By Arlene Jones
I haven't ranted in a while and a good rant always allows me to get things off my chest that have been irking the heck out of me.
As crime in Chicago spirals out of control, our elected leadership has been quieter than a church mouse. Is there anybody surprised about that? The mayhem is now so bad that our criminal element have no qualms about shooting someone driving 55 mph on the expressways and risking everyone else's lives just so they can take out a rival.
One of the main reasons is that the State Police, who are supposed to patrol those expressways, are even more invisible than our elected leadership.
So my first rant is asking the questions that many don't want to hear: Is it time for black legislators to stand at the forefront to call for the return of the death penalty? If there is one criminal who truly deserves to pay the ultimate price for their bad behavior, it is one who shoots at or kills someone on any expressway. We currently haven't had a major catastrophe occur in addition to the shooting, but it is only a matter of time before it does happen.
Then what? Will we have the normal amount of indignant outrage that is in truth tepid in temperature? When the debate was happening about ending the death penalty, there were tons of voices that they wouldn't want to spend the rest of their life in prison. But with a population of young people who don't expect to live to be 30, the rest of their life at age 16 is viewed as being 14 years.
They aren't worried about spending their life in prison until they reach age 30 and recognize that their actual death is probably in another 50 years. Then they come to their senses, but it is too late. I'm not advocating just throwing away our young people, but some of them are lost causes who will have to pay the ultimate penalty. Societies in general did public executions to send a visual message that kept others in line. As we have become a society too afraid to address real-life situations without warning messages while we allow folks to take in murder and mayhem in both movies and video games, we have created our own Catch-22 mess.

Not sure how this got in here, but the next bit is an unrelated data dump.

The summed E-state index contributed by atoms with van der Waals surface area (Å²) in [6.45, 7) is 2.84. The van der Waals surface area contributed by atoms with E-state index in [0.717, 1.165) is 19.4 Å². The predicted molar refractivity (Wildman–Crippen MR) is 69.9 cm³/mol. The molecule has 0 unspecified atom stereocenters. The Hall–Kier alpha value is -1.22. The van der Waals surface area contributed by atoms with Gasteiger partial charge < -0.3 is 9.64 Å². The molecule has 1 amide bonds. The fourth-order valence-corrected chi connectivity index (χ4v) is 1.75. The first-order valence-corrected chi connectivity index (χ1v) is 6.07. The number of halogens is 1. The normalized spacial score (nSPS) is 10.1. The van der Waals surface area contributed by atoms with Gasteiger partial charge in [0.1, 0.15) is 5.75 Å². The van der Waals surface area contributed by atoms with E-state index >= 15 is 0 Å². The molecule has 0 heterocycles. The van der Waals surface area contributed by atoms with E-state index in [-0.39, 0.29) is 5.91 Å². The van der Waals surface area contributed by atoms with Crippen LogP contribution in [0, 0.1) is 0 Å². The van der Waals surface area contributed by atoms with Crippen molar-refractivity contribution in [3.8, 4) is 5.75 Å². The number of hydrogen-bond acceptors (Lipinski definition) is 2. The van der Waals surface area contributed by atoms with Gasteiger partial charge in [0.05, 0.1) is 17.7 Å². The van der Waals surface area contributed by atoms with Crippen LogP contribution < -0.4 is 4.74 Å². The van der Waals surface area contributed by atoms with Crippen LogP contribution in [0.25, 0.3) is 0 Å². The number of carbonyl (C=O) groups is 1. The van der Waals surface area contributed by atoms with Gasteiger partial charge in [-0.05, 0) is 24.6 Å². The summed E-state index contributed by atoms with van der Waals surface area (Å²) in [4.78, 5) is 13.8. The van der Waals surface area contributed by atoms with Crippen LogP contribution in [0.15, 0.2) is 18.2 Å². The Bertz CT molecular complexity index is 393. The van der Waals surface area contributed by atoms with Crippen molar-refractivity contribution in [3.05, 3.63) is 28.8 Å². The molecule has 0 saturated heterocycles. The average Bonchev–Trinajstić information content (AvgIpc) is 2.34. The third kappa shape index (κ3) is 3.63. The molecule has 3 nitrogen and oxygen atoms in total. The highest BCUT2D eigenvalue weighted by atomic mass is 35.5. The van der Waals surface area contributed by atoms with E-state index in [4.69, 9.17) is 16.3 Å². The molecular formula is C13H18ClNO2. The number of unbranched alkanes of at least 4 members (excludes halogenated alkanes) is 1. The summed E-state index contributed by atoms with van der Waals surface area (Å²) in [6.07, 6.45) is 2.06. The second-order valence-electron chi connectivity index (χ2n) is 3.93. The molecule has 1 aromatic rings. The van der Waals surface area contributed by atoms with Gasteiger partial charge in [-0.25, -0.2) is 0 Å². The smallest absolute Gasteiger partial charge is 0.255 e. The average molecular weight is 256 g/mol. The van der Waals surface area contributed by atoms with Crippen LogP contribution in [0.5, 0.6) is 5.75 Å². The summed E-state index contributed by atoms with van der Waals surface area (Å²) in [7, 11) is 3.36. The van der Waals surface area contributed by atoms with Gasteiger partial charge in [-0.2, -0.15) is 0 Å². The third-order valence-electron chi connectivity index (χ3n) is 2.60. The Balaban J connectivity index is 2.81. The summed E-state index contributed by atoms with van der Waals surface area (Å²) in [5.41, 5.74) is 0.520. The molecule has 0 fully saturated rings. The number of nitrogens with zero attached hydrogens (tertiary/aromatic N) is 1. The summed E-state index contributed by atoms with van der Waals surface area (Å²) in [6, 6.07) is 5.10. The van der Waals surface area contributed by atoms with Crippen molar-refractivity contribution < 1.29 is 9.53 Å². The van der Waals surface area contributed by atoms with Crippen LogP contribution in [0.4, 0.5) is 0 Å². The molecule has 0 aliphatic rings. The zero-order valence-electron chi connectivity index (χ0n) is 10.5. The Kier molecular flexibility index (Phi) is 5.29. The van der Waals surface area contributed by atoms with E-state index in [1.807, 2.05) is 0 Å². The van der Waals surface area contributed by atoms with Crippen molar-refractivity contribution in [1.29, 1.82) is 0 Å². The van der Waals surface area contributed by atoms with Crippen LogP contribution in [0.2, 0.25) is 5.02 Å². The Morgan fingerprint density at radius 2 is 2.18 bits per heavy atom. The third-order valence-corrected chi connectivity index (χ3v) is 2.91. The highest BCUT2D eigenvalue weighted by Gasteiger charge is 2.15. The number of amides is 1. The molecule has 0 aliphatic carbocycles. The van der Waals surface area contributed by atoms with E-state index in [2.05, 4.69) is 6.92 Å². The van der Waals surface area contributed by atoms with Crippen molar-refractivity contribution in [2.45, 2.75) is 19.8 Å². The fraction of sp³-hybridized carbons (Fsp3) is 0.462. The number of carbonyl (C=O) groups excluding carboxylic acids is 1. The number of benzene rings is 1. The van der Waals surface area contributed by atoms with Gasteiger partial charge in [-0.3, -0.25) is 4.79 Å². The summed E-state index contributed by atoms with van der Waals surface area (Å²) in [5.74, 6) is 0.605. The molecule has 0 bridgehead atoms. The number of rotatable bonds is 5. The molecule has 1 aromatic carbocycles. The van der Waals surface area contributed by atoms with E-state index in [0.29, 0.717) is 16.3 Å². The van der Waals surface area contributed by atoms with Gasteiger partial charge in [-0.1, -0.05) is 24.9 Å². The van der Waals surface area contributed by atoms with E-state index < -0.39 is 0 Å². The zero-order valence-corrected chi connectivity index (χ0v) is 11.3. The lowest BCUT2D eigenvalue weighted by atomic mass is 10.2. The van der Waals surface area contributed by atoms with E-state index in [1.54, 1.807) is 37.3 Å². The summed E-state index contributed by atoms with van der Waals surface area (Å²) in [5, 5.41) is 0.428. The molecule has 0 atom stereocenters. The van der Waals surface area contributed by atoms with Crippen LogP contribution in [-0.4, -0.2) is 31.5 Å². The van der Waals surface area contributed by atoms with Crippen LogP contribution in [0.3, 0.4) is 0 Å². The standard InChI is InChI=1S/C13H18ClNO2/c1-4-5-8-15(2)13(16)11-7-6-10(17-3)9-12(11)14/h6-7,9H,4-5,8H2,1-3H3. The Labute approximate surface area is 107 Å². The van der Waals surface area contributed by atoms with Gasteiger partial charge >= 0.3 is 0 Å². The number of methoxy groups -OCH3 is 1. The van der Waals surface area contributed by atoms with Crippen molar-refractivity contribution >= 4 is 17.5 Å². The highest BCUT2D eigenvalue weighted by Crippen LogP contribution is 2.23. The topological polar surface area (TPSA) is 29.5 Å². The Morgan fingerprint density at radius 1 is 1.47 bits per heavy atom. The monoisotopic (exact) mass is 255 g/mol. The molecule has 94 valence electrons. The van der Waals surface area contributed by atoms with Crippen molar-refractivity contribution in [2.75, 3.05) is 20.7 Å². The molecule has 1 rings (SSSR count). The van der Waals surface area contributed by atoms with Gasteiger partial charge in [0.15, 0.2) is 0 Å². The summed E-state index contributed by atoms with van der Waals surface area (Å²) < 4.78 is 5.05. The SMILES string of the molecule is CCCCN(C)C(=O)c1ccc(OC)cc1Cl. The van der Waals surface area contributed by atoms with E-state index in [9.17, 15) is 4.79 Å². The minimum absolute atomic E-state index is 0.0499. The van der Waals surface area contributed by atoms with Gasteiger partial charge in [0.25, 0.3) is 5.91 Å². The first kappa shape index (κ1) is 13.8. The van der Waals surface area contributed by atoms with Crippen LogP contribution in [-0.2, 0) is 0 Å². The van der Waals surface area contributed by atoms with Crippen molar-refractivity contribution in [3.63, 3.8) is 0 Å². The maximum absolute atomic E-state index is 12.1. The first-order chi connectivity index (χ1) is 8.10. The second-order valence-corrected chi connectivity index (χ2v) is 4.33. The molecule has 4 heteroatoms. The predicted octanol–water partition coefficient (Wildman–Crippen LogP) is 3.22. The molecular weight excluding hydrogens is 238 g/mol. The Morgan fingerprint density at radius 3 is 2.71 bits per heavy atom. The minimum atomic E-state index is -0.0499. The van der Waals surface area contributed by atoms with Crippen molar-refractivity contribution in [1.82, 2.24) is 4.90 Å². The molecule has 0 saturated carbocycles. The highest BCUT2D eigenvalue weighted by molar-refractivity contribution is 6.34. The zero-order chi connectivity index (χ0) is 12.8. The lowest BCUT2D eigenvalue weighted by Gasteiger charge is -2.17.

Speaking of criminals, how come after Dante Servin, the off-duty Chicago police officer got off on a technicality for having shot and killed Rekia Boyd, he hasn't been charged with a crime for having used an unregistered 9mm Glock handgun in his crime? Servin was scheduled to appear in an "evidentiary hearing" before the Chicago Police Board when he suddenly resigned. His resignation means he is still allowed to collect his pension and other benefits. The average Chicagoan caught using an unregistered handgun would have hell to pay, and we need to do all we can to make sure Chicago's version of George Zimmerman isn't allowed to just walk free from his crime and not lose everything.
Recently Alderman Ray Lopez (15th Ward) offered a proposal similar to one I suggested weeks ago. Whereas I wanted cameras on houses to monitor crime and the police would come to us for data should they need it, he wants to link individual homeowners' security systems to Chicago's vast surveillance network of cameras. Amazingly his suggestion is being called "innovative" while the aldermen in the Black Caucus rarely make news for offering any creative ideas to combat crime. Since the majority of crime is coming from people living in their areas, it is time to hear from them with ideas and solutions.
Silence is golden only when it is justified. It is time for everyone to speak up and speak out on the criminal behavior of individuals not coming into our community from the outside but coming outside from within our community and wreaking havoc.
Answer Book 2018
To view the full print edition of the Austin Weekly News 2018 Answer Book, please click here.
Sign-up to get the latest news updates for Austin and Garfield Park.
|Submit Letter To The Editor|
|Place a Classified Ad|